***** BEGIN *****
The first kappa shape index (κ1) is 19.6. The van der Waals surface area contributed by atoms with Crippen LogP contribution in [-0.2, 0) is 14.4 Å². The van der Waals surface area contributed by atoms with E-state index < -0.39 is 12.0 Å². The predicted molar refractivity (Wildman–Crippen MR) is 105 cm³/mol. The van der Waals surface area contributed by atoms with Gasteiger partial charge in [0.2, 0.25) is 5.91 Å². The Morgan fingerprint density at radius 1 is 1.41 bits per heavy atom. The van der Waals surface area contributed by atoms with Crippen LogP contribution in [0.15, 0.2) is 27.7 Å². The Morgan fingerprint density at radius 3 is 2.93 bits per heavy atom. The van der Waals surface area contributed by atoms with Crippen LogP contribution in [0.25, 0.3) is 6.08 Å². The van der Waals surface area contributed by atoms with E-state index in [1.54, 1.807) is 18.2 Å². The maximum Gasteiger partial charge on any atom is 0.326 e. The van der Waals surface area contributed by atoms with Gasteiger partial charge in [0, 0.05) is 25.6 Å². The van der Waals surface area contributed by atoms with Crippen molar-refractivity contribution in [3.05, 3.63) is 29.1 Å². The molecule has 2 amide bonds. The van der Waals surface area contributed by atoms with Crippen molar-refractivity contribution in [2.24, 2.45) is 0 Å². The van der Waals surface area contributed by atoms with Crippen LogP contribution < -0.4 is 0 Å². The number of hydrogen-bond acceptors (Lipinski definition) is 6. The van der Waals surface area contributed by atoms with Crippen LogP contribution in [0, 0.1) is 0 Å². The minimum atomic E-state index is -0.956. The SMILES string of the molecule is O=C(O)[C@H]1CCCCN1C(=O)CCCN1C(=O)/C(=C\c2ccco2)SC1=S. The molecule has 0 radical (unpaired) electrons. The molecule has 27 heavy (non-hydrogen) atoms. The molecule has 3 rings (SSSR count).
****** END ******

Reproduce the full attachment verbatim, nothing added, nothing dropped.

The first kappa shape index (κ1) is 19.6. The van der Waals surface area contributed by atoms with Crippen LogP contribution in [-0.2, 0) is 14.4 Å². The van der Waals surface area contributed by atoms with E-state index < -0.39 is 12.0 Å². The predicted molar refractivity (Wildman–Crippen MR) is 105 cm³/mol. The van der Waals surface area contributed by atoms with Gasteiger partial charge in [0.2, 0.25) is 5.91 Å². The Morgan fingerprint density at radius 1 is 1.41 bits per heavy atom. The van der Waals surface area contributed by atoms with Crippen LogP contribution in [0.15, 0.2) is 27.7 Å². The Morgan fingerprint density at radius 3 is 2.93 bits per heavy atom. The van der Waals surface area contributed by atoms with Crippen LogP contribution in [0.25, 0.3) is 6.08 Å². The van der Waals surface area contributed by atoms with E-state index in [1.54, 1.807) is 18.2 Å². The maximum Gasteiger partial charge on any atom is 0.326 e. The van der Waals surface area contributed by atoms with Gasteiger partial charge in [0, 0.05) is 25.6 Å². The van der Waals surface area contributed by atoms with Crippen molar-refractivity contribution in [3.05, 3.63) is 29.1 Å². The molecule has 2 amide bonds. The van der Waals surface area contributed by atoms with Crippen molar-refractivity contribution in [2.24, 2.45) is 0 Å². The van der Waals surface area contributed by atoms with Crippen LogP contribution < -0.4 is 0 Å². The number of hydrogen-bond acceptors (Lipinski definition) is 6. The van der Waals surface area contributed by atoms with Crippen LogP contribution in [0, 0.1) is 0 Å². The minimum atomic E-state index is -0.956. The SMILES string of the molecule is O=C(O)[C@H]1CCCCN1C(=O)CCCN1C(=O)/C(=C\c2ccco2)SC1=S. The molecule has 0 radical (unpaired) electrons. The molecule has 27 heavy (non-hydrogen) atoms. The molecule has 3 rings (SSSR count).